Subtitle: What we gotta do to get you Natives to stop complaining?
Sub-Sub Title: You could start by moving the whole "Natives in Movies" thing forward and actually tell some better stories.
Truth be told I'm often too busy to read the news. So I end up getting most of my news from my constantly updating Facebook feed (apparently, I am not too busy to visit Facebook). This is how I came across the following story: Johnny Depp and Armie Hammer as Lone Ranger and Tonto -- FIRST LOOK!
My immediate reaction was "no Johnny, just no."
Johnny Depp and some other guy (and does it really matter who the other guy is? It's a Depp vehicle. Look at how that guy who played Barbosa or even the monkey often stole the Pirates of the Carribbean film from him, but we don't remember their names) are making a new Lone Ranger and Tonto movie with Depp starring as, you guessed, Tonto. (or maybe you didn't guess it. Maybe you thought he would play the "main character" of the Lone Ranger and a Native actor would be playing Tonto, well - Surprise!)
But don't worry, Johnny is Native too.
I say that with very little sarcasm. Maybe as Depp says he is a Native person of the "Cherokee or maybe Creek origin" or whatever. Maybe his great grandmother was an Indian princess who married his great grandfather after she was relocated due to a boarding school program that thought she would be better off living in the city so she could erase her culture through assimilation. Maybe the historical trauma experienced by his native great grandmother caused an irreparable fracture whereby she disappeared into the masses of our society and did not want to clarify for Johnny exactly what tribe she was from.
Or maybe it's not my job to judge Depp's Native identity (it would, however, explain why he is so darn good looking).
The real question is, Indian ancestry or not, could the remake of The Lone Ranger and Tonto ever really work as a good idea? (And I'm not just talking about an "entertaining" or even "bankable/ marketable" idea. I'm saying, could it ever work in a way that doesn't contribute to the continued exploitation of Native people at the hands of an outdated, outrageous stereotype?)
The short answer - no.
An even better answer - why try? There are so many other better movies that could be made or marketed. Recently I heard about a movie where Natives on the Rez were fighting zombies, and it's funny too. What about any number of books that have been written about Native peple that have yet to make their way to screen? Call me Johnny - we can talk. (I have this script we can look over... because who doesn't?)
The long answer... no. No, no, no, no, no, no, no, no, no.
You see, The Lone Ranger and Tonto started in 1933 when a hero of the expanding West (The Lone Ranger) and his trusty sidekick (his horse!) and then the other side-side kick guy (that would be Tonto) would set out via the radio each night to help solve some problem that needed solving. And of course push forward this whole manifest destiny thing and help "tame" the wild frontier to get it ready for western expansion. Yes, that's what it was really about.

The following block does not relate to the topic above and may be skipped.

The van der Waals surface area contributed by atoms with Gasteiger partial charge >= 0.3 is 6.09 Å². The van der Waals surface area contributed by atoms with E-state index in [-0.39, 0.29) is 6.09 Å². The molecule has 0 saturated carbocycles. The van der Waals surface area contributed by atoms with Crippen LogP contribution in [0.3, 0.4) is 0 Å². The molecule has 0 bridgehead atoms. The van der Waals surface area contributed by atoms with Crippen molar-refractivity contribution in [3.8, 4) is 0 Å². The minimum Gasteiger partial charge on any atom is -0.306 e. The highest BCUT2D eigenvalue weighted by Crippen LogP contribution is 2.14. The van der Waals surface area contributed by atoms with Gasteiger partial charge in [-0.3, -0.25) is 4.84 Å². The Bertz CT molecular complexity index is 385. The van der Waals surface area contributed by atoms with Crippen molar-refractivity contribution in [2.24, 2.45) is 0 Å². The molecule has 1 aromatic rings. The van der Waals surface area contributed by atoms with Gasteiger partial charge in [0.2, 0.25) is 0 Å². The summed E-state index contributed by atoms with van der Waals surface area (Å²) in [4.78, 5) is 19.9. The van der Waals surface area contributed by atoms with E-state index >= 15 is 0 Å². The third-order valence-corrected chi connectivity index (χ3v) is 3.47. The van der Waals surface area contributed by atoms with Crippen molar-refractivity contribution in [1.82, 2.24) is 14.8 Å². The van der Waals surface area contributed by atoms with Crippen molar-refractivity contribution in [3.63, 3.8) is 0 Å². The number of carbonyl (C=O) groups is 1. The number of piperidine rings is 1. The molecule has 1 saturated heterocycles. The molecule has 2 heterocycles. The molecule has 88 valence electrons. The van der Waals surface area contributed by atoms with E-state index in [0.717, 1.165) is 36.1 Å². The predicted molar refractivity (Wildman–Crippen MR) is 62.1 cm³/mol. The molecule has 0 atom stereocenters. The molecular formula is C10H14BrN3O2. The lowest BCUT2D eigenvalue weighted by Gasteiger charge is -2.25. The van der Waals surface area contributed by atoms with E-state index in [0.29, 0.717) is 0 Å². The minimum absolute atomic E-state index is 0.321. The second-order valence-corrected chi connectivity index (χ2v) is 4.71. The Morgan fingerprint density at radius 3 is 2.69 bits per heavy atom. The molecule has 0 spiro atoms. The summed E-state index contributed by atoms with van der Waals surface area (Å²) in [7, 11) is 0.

Chadwick Allen writes in "The Hero with Two Faces: The Lone Ranger as Treaty Discourse" that the Lone Ranger and Tonto was ultimately about the conquest of the Western frontier. (And I agree with him - so that makes it ALL OKAY!) And for Allen this meant that Tonto was "...the idealized Indian" who "operates as an 'island of Tribalism' in a frontier imagined as overwhelmingly white, supervised and supported by the 'governmental' authority of the idealized white ranger" (612). Yep, that's what it was really about. Tonto was a good Indian. He was an Indian that continuously helped the western expansion by solving problems on the Frontier that would eventually lead to the killing, displacement, and destruction of Native people.
The radio show went international in 1934. And by 1955 it was broadcast by "249 US stations and had the highest rating of any radio western, reaching an estimated 12 million listeners each week" (Allen, 613). It then also became a television show, movies and all around merchandising powerhouse.
So what of this movie? I haven't seen it. But I have pause and trepidation. First, Disney is the major studio attached to the making of this project. The writers for the movie are all non-Native people who are closely tied with the movies Pirates of the Carribean and Aladdin (known for it's sterotypical portrayal of "barbaric" Middle Eastern people and it's portrayal of a 16 year old girl who HAS to marry a Prince or otherwise be disowned by her father).
_Disney's involvement is particularly concerning being that Disney is a company that does not exactly have a good history with their treatment of Native peoples. The portrayal of the "Red Man" Indians in Peter Pan alone should inspire some trepidation. Of course, there is also the cartoon wonder that was Pochahontas. Native men in that movie were portrayed as boring, boorish and backward and poor Pochahontas herself was portrayed as America's princess all too eager to help the colonization project along. And let us not forget Disneyland - which at one time included an Indian village. The Indian Village sighting was originally a part of the "Jungle Cruise." And around the "Frontier Land" area you could stop by a store and buy all your cowboys and Indians gear, and then go to the fort to shoot at some Indians. (I haven't been to Disneyland in a while, but the last time I was there you could still buy yourself some good old Indian florescent pink and yellow feather war bonnets and a tomahawk, because with those bright feathers nobody will ever see you comin'! )